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If all you're doing is routing any 32 of 60 inputs to 32 outputs, then the cell requirements are simple: Qn = Dn. I don't see need for flip flops, just a non-inverting gate between output and input. Your i/o and pin count must be considered: 92 i/o and corresponding pins. You could use a single device, such as a 144 pin TQFP (Altera 5M240Z) or split into two smaller devices, such as the 64 pin 5M40Z. Look at power dissipation and speed when making your selection to assure it meets your system requirements. You might also need level translators to make i/o compatible with the CPLD.

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    \$\begingroup\$ If the assignment is dynamic (determine what is connected at startup and then assign routes), it becomes a little bit more complicated. \$\endgroup\$ – Peter Smith May 8 '18 at 13:08
  • \$\begingroup\$ @AlmostDone, Ok so if I understand well, reptty much any CPLD would do? \$\endgroup\$ – damien May 8 '18 at 13:11
  • \$\begingroup\$ @PeterSmith Agree, if that is in fact the case. I inferred from OP's statement: "be able to change the configuration if needed in the future" that configuration would be static over the course of multiple instances of the product, but with the ability to change for different versions. This could be via JTAG port at time of manufacture. \$\endgroup\$ – AlmostDone May 8 '18 at 13:12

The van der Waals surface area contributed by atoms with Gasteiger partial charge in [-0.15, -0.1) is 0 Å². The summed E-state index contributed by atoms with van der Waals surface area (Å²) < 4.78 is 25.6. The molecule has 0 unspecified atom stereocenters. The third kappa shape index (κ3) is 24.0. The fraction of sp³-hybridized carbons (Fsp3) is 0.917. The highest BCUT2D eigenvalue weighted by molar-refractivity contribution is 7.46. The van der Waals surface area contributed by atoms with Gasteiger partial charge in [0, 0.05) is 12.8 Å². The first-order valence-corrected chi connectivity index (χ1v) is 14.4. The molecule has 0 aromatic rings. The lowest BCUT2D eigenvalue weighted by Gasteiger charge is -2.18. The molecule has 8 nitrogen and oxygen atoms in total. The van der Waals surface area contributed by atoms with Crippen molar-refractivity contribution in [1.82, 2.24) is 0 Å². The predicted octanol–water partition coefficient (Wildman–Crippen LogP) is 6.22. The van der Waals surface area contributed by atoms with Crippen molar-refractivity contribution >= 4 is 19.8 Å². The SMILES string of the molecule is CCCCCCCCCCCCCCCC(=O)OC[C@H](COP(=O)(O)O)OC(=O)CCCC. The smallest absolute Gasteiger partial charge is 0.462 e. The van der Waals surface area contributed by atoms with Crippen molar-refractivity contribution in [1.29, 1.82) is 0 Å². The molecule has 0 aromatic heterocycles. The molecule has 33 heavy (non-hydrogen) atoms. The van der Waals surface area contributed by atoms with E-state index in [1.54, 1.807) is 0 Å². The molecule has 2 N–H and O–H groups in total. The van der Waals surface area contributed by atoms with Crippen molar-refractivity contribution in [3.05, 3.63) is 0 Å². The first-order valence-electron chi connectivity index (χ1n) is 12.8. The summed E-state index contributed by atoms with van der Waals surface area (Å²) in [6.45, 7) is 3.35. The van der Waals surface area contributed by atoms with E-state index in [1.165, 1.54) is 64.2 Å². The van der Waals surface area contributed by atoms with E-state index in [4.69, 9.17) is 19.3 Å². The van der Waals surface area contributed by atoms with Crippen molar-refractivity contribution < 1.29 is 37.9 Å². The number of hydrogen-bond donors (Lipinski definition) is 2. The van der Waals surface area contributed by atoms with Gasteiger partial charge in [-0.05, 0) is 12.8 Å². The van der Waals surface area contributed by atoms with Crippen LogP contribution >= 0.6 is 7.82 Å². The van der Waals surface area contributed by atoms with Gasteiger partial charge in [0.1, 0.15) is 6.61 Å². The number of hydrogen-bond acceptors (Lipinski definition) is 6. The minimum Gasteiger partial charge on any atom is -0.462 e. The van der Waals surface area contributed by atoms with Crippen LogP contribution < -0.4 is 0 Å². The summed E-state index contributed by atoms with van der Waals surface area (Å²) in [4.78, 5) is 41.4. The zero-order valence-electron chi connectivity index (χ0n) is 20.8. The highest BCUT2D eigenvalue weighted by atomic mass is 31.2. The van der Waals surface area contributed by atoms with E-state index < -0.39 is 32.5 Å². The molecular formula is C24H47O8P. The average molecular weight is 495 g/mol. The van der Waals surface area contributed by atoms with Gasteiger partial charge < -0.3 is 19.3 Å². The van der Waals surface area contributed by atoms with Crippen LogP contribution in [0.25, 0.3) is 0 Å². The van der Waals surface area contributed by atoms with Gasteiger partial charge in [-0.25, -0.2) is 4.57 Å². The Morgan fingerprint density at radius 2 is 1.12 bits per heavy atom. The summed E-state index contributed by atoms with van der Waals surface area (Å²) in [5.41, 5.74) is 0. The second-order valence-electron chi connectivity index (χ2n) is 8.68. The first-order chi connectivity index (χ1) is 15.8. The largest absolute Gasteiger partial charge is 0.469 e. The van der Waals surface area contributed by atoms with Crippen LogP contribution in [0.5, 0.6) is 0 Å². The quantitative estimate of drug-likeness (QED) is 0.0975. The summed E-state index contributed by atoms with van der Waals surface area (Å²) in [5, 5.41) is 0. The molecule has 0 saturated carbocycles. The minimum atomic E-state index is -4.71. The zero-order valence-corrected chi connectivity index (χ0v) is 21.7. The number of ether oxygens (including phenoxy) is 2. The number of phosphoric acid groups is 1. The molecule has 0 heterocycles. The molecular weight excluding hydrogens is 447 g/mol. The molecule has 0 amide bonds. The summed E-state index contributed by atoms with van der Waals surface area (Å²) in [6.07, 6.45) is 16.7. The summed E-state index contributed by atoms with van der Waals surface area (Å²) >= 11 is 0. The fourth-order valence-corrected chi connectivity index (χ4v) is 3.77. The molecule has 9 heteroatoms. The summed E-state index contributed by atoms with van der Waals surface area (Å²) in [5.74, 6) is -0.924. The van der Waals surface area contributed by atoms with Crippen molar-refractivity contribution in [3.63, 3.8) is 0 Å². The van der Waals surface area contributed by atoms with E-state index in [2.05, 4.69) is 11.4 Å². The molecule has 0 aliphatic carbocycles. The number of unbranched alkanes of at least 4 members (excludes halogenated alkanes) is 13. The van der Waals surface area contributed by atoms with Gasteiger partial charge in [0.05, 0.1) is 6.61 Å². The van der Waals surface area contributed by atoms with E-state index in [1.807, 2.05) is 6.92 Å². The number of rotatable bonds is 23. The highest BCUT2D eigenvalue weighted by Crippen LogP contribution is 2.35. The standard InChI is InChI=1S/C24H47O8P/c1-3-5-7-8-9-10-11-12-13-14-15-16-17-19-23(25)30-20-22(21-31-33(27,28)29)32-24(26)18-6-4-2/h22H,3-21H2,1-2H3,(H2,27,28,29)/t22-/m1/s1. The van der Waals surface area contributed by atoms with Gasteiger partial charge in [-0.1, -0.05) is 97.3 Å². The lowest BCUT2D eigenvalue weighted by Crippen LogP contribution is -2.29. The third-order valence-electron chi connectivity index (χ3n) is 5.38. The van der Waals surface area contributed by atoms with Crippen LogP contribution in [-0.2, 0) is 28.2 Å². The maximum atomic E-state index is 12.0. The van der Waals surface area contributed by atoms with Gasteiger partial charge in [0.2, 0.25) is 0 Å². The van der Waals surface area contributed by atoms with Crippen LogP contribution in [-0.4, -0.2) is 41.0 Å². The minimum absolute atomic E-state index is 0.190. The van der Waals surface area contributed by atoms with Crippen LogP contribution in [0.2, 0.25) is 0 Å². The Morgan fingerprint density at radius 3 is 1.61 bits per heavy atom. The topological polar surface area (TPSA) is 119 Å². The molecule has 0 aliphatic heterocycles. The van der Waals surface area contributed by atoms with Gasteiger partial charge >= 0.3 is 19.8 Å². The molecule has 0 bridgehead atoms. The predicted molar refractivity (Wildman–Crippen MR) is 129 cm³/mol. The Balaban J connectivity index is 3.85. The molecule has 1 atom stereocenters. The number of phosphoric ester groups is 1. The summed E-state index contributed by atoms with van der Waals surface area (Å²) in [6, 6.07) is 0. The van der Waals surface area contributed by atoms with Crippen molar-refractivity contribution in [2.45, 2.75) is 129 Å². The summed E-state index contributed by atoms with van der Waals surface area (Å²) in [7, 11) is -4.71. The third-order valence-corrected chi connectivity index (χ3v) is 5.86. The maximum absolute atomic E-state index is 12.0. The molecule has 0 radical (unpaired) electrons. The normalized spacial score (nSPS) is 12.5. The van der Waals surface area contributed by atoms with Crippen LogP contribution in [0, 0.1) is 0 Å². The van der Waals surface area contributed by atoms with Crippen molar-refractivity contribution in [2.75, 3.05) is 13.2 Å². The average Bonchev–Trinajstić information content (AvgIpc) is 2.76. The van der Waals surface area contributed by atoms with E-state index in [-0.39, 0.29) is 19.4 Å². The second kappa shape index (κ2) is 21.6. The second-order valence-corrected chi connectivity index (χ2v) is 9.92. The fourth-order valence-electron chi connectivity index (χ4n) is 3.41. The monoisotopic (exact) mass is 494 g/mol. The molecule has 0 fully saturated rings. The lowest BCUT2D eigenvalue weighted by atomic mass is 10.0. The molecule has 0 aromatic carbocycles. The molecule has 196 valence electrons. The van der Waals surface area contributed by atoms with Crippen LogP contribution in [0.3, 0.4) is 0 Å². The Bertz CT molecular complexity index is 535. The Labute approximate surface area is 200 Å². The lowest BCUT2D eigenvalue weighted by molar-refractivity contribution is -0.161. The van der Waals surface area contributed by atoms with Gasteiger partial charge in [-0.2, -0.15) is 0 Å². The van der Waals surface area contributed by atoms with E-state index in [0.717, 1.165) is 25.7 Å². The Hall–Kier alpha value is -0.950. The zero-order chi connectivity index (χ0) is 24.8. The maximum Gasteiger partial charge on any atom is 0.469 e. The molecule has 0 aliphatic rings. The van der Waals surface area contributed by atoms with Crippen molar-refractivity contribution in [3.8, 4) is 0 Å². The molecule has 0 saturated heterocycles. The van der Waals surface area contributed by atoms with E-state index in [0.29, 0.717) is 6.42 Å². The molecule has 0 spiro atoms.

• \$\begingroup\$ @Peter Smith, it is not supposed to be dynamic but a feature I though of would be for example to have a microcontroller next to it and by a serial communication between the microcontroller and CPLD to change the mapping. Like for example the user could say to the microcontroller through USB iterface, I want this input connected to this output, and the microcontroller would change that in the CPLD, would it be possible? \$\endgroup\$ – damien May 8 '18 at 13:14
  • \$\begingroup\$ @damien Unless there are other requirements you haven't mentioned, I believe so. \$\endgroup\$ – AlmostDone May 8 '18 at 13:14
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A CPLD is a reasonable-enough choice. A typical CPLD on the market today will be a pile of logic blocks (different vendors use different terms), each consisting of a 4-input LUT and a register (flip-flop). Both the LUT and the register can be configured and can be used together or independently.

You can read plenty about the function of a LUT and of a configurable register on plenty of websites. Suffice to say that the LUT is a little logic gate circuit with 4 logic inputs and 1 output. The LUT output bit values for each of the 16 possible 4-bit input values is specified during configuration. So the LUT can impersonate any logic gate circuit with 4 inputs and 1 output. Including a small mux.

There's carry logic with the LUT in some CPLDs than can be exploited to make a larger mux but let's keep this simple and say that 1 LUT can use 3 inputs to make a 2-to-1 mux with a single select line.